In this corner of France, in the summer sun,

Near the field of life where the wheat grows,

They rest here, for eternity,

Under the gaze of the poilu, formed up.

By the thousands, from the Empire they came,

To avenge their missing brothers,

These heroes never surrendered.

Until death, they fought on.

At Vignacourt, at Pozières and everywhere,

The Western Front is full of white stones,

With beautiful epitaphs, sad and meaningful,

In honour of the fallen, still standing.

Vignacourt with its Poilu Statue looking over the fallen

In a few short verses Eric has captured the essence of a cemetery in summer on The Somme.

So, what have we been up to?

Remembering The Somme

1st July 2021

Small, Covid compliant  ceremonies were held at Thiepval, Ulster Tower, Contalmaison, Fricourt and Beaumont Hamel.  As we mentioned last month, we led a small, symbolic service on behalf of Richard Dunning at Lochnagar Crater at 07.28h.  Julie led the proceedings and David filmed to connect with everyone via a Facebook Live. Our little homage has been viewed over 8000 times. We know many of you have already watched it. Our small way of bringing the Battlefields to you when you can’t get here, and ensuring the memory of the men here 105 years ago, is never forgotten.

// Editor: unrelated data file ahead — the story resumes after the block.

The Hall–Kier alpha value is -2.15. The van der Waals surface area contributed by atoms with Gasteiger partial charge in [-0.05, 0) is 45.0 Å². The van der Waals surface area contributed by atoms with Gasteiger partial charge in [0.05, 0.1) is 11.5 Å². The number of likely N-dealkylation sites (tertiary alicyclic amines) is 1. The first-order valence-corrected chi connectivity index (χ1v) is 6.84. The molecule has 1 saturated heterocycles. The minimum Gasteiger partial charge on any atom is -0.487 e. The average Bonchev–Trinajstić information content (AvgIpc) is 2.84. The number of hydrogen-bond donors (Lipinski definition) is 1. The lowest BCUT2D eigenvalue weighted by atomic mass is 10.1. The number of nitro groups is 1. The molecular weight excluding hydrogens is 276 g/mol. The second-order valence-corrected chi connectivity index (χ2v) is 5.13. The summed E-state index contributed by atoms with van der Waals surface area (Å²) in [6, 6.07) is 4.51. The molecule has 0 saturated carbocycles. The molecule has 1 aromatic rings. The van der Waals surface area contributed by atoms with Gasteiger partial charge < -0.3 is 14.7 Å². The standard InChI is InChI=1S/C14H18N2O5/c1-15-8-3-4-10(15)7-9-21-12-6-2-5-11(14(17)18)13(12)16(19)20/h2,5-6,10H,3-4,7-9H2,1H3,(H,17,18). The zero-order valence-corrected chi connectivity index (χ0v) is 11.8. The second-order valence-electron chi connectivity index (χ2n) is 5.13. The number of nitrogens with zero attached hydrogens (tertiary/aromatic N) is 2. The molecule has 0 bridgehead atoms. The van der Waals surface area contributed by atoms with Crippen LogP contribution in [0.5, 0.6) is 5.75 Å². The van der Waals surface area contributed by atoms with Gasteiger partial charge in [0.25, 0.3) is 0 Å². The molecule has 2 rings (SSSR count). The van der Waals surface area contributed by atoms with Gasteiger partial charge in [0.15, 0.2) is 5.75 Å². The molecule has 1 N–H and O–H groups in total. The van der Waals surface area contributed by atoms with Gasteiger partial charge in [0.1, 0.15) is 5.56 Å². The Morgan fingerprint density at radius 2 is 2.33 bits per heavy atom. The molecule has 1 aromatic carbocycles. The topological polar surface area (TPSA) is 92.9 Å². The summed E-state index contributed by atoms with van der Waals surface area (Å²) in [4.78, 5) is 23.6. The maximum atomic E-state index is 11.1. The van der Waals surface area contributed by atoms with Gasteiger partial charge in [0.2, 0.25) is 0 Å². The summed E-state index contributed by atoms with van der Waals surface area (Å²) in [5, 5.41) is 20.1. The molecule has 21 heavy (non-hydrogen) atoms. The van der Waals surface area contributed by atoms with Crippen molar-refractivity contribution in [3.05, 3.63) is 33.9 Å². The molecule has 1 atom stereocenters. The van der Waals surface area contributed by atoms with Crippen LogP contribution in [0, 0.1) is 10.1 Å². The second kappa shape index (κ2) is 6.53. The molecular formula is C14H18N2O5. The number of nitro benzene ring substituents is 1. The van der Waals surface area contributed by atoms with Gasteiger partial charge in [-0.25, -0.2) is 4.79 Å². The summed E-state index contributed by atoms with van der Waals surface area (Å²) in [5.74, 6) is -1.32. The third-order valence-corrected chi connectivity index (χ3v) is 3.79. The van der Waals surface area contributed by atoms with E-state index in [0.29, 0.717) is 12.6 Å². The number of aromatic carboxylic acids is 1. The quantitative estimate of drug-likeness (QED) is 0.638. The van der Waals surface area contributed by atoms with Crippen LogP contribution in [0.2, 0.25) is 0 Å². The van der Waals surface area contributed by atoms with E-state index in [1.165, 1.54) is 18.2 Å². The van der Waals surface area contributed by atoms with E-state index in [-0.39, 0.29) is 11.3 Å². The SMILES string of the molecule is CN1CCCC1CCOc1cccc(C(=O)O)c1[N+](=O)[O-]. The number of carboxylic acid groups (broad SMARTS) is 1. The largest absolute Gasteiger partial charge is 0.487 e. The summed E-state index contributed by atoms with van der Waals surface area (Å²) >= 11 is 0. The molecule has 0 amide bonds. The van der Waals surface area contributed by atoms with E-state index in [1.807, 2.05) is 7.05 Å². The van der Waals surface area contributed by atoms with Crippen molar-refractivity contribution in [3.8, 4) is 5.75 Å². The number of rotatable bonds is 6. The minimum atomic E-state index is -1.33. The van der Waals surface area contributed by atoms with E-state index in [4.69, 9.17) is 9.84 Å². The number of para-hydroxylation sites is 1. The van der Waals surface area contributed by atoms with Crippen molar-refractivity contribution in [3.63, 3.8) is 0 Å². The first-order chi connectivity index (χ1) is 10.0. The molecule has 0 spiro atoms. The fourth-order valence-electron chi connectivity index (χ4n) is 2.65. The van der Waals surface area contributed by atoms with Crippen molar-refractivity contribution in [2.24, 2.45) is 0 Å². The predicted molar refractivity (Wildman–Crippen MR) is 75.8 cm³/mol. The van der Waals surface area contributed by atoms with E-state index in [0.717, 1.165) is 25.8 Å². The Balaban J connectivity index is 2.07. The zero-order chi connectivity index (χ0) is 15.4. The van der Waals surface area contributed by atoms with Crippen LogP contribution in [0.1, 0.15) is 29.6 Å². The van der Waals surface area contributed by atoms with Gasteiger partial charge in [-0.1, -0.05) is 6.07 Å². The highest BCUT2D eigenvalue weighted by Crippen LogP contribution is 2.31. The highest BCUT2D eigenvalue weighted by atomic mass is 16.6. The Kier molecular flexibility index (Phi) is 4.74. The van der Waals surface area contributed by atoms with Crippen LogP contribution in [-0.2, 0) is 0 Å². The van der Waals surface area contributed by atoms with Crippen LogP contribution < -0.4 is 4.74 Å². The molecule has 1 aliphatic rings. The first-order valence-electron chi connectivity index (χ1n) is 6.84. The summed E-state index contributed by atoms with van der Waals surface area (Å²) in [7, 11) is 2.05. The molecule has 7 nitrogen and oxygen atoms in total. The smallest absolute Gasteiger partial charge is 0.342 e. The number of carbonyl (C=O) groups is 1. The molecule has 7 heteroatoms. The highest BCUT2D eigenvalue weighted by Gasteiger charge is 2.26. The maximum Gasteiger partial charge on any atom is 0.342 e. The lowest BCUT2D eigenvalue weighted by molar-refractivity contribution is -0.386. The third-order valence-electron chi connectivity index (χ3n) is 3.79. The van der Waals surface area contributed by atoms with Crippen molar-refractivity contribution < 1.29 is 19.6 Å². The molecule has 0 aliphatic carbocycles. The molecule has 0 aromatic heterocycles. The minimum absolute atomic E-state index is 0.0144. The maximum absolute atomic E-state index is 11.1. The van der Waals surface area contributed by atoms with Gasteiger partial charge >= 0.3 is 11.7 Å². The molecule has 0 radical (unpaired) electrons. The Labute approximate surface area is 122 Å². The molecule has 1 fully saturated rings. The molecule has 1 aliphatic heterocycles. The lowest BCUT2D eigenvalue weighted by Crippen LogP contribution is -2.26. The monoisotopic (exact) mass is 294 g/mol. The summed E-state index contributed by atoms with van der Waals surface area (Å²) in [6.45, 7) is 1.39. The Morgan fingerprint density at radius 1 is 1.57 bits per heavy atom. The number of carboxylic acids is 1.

The floral tributes at Lochnagar on 1st July

https://www.facebook.com/703972899/videos/402479767745223/

Pozieres

On 25th July a small service was held at the 1st Australain Division Memorial at Gibraltar, Pozieres, to remember Australian troops lost during the Battle of Pozieres. A link to our Facebook live of the event is here:

https://fb.watch/72phsIeC2z/

Warloy-Baillon and Fricourt New Military Cemeteries

We visited the beautiful Warloy-Baillon and Fricourt New Military Cemeteries and recorded these Facebook lives on beautiful July days as we remembered those lost on The Somme within their walls.

Warloy-Baillon Communal Cemetery and Extension. 

https://fb.watch/72pw1vg55G/

https://fb.watch/72pmDFDx48/

Music and Remembrance – A Special Night at Saint Riquier Abbey